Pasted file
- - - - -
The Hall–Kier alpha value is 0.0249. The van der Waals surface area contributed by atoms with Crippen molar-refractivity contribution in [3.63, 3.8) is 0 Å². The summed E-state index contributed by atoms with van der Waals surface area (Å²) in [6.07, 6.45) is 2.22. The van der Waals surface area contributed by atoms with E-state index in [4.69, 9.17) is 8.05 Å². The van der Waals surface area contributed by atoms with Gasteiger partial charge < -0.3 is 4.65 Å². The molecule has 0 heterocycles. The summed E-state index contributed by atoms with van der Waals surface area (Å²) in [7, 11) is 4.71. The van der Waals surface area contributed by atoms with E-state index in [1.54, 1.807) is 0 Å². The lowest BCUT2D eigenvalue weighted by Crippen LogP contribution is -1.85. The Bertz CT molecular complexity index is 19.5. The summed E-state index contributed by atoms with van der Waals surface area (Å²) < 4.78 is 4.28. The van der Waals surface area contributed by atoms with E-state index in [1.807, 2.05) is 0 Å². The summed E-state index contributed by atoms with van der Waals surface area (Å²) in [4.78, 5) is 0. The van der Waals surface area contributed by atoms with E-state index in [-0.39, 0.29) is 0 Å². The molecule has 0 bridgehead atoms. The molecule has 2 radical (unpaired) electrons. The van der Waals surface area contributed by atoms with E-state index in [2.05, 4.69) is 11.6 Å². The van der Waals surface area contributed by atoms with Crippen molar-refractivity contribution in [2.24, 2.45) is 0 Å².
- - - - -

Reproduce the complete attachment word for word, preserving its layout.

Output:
The Hall–Kier alpha value is 0.0249. The van der Waals surface area contributed by atoms with Crippen molar-refractivity contribution in [3.63, 3.8) is 0 Å². The summed E-state index contributed by atoms with van der Waals surface area (Å²) in [6.07, 6.45) is 2.22. The van der Waals surface area contributed by atoms with E-state index in [4.69, 9.17) is 8.05 Å². The van der Waals surface area contributed by atoms with Gasteiger partial charge < -0.3 is 4.65 Å². The molecule has 0 heterocycles. The summed E-state index contributed by atoms with van der Waals surface area (Å²) in [7, 11) is 4.71. The van der Waals surface area contributed by atoms with E-state index in [1.54, 1.807) is 0 Å². The lowest BCUT2D eigenvalue weighted by Crippen LogP contribution is -1.85. The Bertz CT molecular complexity index is 19.5. The summed E-state index contributed by atoms with van der Waals surface area (Å²) < 4.78 is 4.28. The van der Waals surface area contributed by atoms with E-state index in [1.807, 2.05) is 0 Å². The summed E-state index contributed by atoms with van der Waals surface area (Å²) in [4.78, 5) is 0. The van der Waals surface area contributed by atoms with E-state index in [-0.39, 0.29) is 0 Å². The molecule has 0 bridgehead atoms. The molecule has 2 radical (unpaired) electrons. The van der Waals surface area contributed by atoms with E-state index in [2.05, 4.69) is 11.6 Å². The van der Waals surface area contributed by atoms with Crippen molar-refractivity contribution in [2.24, 2.45) is 0 Å².